Elephanta Caves

by Puru


Dec 28, 2013

Elephanta caves, a designated UNESCO World Heritage Site, are a series of sculpted caves located in the Mumbai harbour area. The caves are dated between 5th to 8th century built from basalt rock. These rock sculptures are dedicated to the Hindu God of Destruction, Shiva and is hence linked to the Shaivite sect of Hinduism.


In the absence of any inscription, the Elephanta caves have been classified as “of unknown date and attribution” and most of the information known about them is conjectural in nature. Experts have put the dates of these caves to be between 5th to 8th century AD. While some historians attribute the construction of the caves to the Konkan Mauryas, others refute this hypothesis by questioning the ability and resources of the small kingdom in question to carry out such a huge project. Another school of thought believes that the Chalukyas from Badami, who defeated the Konkan Mauryas, were the creators of the caves. The Rashtrakutas, who built the similar looking caves in Ellora are also in the list of probables. However, there is little evidence to support the attribution to any of the mentioned parties.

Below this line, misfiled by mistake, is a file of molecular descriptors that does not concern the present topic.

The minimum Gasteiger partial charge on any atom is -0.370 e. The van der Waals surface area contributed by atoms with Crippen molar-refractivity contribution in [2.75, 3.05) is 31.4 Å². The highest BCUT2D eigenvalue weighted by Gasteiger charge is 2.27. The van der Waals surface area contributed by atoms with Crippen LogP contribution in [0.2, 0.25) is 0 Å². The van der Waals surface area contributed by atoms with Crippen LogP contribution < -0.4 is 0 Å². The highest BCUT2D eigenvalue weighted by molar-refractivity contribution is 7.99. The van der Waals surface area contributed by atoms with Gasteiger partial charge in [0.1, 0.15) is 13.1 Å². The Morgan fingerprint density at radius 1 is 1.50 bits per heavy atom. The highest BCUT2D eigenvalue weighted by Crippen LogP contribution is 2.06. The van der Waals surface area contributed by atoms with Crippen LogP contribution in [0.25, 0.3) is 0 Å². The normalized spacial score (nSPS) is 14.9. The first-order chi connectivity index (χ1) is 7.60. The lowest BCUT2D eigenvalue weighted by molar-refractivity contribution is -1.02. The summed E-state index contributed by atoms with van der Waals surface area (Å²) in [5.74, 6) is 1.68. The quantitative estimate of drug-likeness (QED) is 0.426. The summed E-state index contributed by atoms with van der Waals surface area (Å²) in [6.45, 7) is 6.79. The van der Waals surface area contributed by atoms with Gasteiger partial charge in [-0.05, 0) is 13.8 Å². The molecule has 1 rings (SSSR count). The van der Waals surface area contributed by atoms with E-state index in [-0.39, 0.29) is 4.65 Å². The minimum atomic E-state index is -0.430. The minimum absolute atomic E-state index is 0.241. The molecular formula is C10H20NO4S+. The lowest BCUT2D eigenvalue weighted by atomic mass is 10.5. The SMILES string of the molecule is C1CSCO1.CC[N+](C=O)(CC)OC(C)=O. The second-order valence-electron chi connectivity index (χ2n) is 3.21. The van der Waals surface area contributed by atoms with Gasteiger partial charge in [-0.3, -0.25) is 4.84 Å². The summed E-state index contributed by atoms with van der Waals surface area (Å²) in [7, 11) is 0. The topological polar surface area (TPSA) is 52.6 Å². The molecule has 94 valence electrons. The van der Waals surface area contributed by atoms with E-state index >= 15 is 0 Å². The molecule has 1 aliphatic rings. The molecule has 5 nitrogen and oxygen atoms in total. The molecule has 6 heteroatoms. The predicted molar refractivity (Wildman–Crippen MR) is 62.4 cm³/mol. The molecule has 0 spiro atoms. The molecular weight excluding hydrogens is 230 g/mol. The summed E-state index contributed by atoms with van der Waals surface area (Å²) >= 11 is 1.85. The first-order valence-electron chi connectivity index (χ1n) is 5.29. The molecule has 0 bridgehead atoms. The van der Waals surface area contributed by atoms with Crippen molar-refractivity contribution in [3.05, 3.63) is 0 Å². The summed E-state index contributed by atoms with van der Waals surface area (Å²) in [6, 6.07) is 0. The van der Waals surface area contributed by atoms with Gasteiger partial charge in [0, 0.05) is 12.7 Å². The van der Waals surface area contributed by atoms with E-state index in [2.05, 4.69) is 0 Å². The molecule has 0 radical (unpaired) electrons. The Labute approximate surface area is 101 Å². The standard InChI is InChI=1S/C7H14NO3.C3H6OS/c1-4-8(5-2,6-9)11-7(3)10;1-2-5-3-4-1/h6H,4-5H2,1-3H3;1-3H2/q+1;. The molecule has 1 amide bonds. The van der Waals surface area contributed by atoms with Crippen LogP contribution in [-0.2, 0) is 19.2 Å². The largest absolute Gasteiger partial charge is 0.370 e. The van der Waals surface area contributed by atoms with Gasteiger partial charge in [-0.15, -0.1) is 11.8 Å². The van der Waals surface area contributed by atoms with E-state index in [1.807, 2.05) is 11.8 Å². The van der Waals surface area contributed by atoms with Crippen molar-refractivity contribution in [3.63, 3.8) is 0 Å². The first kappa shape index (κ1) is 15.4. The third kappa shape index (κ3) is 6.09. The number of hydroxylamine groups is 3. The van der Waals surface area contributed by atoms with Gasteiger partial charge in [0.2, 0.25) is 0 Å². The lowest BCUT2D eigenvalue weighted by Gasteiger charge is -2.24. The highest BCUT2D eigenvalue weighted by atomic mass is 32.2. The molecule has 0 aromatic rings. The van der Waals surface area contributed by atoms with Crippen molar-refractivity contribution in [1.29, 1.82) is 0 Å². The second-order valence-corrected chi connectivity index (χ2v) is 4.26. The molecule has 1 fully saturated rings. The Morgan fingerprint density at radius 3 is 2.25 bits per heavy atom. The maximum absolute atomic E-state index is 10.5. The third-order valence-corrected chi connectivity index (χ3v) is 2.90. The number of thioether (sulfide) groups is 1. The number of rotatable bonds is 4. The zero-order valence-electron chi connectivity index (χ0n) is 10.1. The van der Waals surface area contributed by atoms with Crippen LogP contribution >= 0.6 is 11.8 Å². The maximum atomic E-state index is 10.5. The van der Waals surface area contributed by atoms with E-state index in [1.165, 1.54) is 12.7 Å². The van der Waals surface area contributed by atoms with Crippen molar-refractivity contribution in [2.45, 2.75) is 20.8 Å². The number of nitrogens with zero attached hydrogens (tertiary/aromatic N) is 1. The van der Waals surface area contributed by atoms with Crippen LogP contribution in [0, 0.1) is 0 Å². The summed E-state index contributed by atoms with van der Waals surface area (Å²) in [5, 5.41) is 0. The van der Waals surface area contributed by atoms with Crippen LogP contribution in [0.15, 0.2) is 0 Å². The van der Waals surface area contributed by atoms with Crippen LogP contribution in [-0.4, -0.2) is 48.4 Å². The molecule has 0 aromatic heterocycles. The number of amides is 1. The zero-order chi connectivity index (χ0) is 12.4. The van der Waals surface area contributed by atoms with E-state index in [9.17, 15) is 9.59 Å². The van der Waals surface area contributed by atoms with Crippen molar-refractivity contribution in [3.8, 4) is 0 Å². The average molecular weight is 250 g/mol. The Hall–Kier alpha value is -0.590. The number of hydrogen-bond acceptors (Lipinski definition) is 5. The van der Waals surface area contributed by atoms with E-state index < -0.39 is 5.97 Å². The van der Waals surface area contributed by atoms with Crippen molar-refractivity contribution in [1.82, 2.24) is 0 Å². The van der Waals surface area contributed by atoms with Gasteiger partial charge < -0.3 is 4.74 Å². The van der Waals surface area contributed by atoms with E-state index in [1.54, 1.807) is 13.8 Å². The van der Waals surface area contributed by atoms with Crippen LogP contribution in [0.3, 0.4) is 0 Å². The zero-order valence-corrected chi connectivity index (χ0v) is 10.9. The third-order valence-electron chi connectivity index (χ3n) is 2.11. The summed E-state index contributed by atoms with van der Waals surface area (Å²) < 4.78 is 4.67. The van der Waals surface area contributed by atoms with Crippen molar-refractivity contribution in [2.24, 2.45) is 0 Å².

Apart from the two caves at the entrance, there are seven more caves inside. You can hire a guide to understand the history of the caves but do take care that they do not over charge you. Apart from this there are many articles that are sold there. Mostly, they are stuff that you can get in Mumbai at a must cheaper price, so do take care of what you pay for things you get there.

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Ferry charges from Gateway of IndiaTimingsOnward: 9:00 AM to 2:30 PM Return: 12:00 PM to 5:30 PM
Fees~Rs.150/person for return trip

Once at the island, you can take a small train to the entrance.

Train FareRs.10/Person

There is a tourist tax as well as entrée fee for the caves.

Tourist TaxAdultRs.10
Entry FeeIndianRs.10

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About the Author


Puru is an IT Project Manager from Pune, India and an avid blogger. He is passionate about travel, photography, cinema and books. He blogs on Shadows Galore, Art House Cinema, The Mutinous Indian and Antarnaad.

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